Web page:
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Display: Air & Space Museum
Organization: Greater St. Louis Air & Space Museum
Display Location: Large Hangar
Website: www.airandspacemuseum.org
Greater St. Louis Air & Space Museum

The fundamental purpose of the Greater St. Louis Air & Space Museum is education. The region's substantial contributions to the development of aerospace are legendary and must be displayed for the enjoyment and enlightenment of future generations. Besides the static exhibits, the museum is working on an active education program that will be conducted on-site and in area schools. Our Mission is to serve the public through: Preservation and display of historic air and space craft and artifacts, and Educational programs to foster the spirit of flight in today's youth and in future generations.

Our museum is located within the historic Curtiss Wright Hangar Number Two which is located at 2300 Vector Drive, Cahokia, Illinois 62206. It is situated at the west-southwest end of the St. Louis Downtown Airport. This hangar was placed onto the National Register of Historic Places in 2007.

In 1928 the Fruin-Coinon Contracting Company commissioned by the Curtiss Wright Company broke ground and began construction on two hangars (one of them is the subject of this proposal.) Both hangars were completed in 1929. The hangars featured ‘clear-span’ bays both of 10,000 square feet. Perched high on the front of both hangars is the old Curtiss-Wright company crest which depicts a high-wing robin aeroplane flying through clouds. The side pillars are sculpted in the art deco style to match the flavor of the crest.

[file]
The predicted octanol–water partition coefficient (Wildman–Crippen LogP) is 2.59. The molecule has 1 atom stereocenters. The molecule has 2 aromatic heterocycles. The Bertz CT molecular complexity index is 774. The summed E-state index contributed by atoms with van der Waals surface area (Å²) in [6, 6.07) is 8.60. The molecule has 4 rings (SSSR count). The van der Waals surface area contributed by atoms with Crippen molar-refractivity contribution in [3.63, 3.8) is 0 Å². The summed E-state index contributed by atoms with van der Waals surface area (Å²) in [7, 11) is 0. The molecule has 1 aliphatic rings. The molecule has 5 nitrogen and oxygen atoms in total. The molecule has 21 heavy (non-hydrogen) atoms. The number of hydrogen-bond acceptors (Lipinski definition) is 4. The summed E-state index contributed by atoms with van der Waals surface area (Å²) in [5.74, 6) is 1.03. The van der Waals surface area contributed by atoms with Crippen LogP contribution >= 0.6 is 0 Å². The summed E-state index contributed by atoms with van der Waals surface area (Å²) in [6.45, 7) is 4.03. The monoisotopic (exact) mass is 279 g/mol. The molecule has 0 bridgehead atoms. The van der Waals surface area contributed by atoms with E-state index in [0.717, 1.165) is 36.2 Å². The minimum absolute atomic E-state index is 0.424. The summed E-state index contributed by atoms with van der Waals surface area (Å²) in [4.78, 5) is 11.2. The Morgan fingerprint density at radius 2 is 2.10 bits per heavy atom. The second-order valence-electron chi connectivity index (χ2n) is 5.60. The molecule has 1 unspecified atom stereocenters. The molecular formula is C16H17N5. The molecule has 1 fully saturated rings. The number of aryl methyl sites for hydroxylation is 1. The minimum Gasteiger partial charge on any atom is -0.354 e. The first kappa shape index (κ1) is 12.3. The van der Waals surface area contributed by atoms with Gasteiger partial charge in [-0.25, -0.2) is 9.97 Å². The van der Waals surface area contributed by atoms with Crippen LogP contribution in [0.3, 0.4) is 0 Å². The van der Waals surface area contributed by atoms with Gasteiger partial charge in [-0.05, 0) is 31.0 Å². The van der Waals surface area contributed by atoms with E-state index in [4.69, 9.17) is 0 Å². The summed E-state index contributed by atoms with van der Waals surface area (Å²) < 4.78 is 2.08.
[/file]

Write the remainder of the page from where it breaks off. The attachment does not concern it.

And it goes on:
Hangar number two originally served as a place of manufacture and storage of Curtiss-Wright aeroplanes. Later on the recommendation of Charles Lindbergh it was used by Transcontinental Air Transport (later TWA) as their first base in St. Louis. During World War Two, the Army Air Corps commandeered it and moved the Parks College Air Cadet Program there. Since then the hangar has housed many different aviation businesses including an aircraft stripping and painting facility. Now the hangar is home to the Greater St. Louis Air & Space Museum (GSLASM.)

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